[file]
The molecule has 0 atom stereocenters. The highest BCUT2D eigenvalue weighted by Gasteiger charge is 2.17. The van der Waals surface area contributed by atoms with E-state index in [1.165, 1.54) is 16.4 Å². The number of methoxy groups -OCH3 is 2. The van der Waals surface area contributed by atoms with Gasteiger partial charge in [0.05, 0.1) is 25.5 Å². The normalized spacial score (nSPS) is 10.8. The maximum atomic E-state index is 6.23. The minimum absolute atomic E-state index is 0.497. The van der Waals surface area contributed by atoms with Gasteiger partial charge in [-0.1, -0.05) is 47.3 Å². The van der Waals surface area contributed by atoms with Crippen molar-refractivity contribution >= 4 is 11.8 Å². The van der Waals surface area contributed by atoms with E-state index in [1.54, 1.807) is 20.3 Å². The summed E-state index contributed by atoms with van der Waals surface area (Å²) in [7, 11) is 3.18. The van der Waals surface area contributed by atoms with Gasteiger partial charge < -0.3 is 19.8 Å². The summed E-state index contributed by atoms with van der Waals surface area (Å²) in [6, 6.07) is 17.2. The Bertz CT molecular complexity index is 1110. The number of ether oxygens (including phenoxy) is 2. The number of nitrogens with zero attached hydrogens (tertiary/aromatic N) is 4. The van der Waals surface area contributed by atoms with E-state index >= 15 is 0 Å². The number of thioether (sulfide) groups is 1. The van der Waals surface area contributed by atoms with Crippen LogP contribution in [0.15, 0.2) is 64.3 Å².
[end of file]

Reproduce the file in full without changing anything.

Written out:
The molecule has 0 atom stereocenters. The highest BCUT2D eigenvalue weighted by Gasteiger charge is 2.17. The van der Waals surface area contributed by atoms with E-state index in [1.165, 1.54) is 16.4 Å². The number of methoxy groups -OCH3 is 2. The van der Waals surface area contributed by atoms with Gasteiger partial charge in [0.05, 0.1) is 25.5 Å². The normalized spacial score (nSPS) is 10.8. The maximum atomic E-state index is 6.23. The minimum absolute atomic E-state index is 0.497. The van der Waals surface area contributed by atoms with Gasteiger partial charge in [-0.1, -0.05) is 47.3 Å². The van der Waals surface area contributed by atoms with Crippen molar-refractivity contribution >= 4 is 11.8 Å². The van der Waals surface area contributed by atoms with E-state index in [1.54, 1.807) is 20.3 Å². The summed E-state index contributed by atoms with van der Waals surface area (Å²) in [7, 11) is 3.18. The van der Waals surface area contributed by atoms with Gasteiger partial charge < -0.3 is 19.8 Å². The summed E-state index contributed by atoms with van der Waals surface area (Å²) in [6, 6.07) is 17.2. The Bertz CT molecular complexity index is 1110. The number of ether oxygens (including phenoxy) is 2. The number of nitrogens with zero attached hydrogens (tertiary/aromatic N) is 4. The van der Waals surface area contributed by atoms with E-state index >= 15 is 0 Å². The number of thioether (sulfide) groups is 1. The van der Waals surface area contributed by atoms with Crippen LogP contribution in [0.15, 0.2) is 64.3 Å².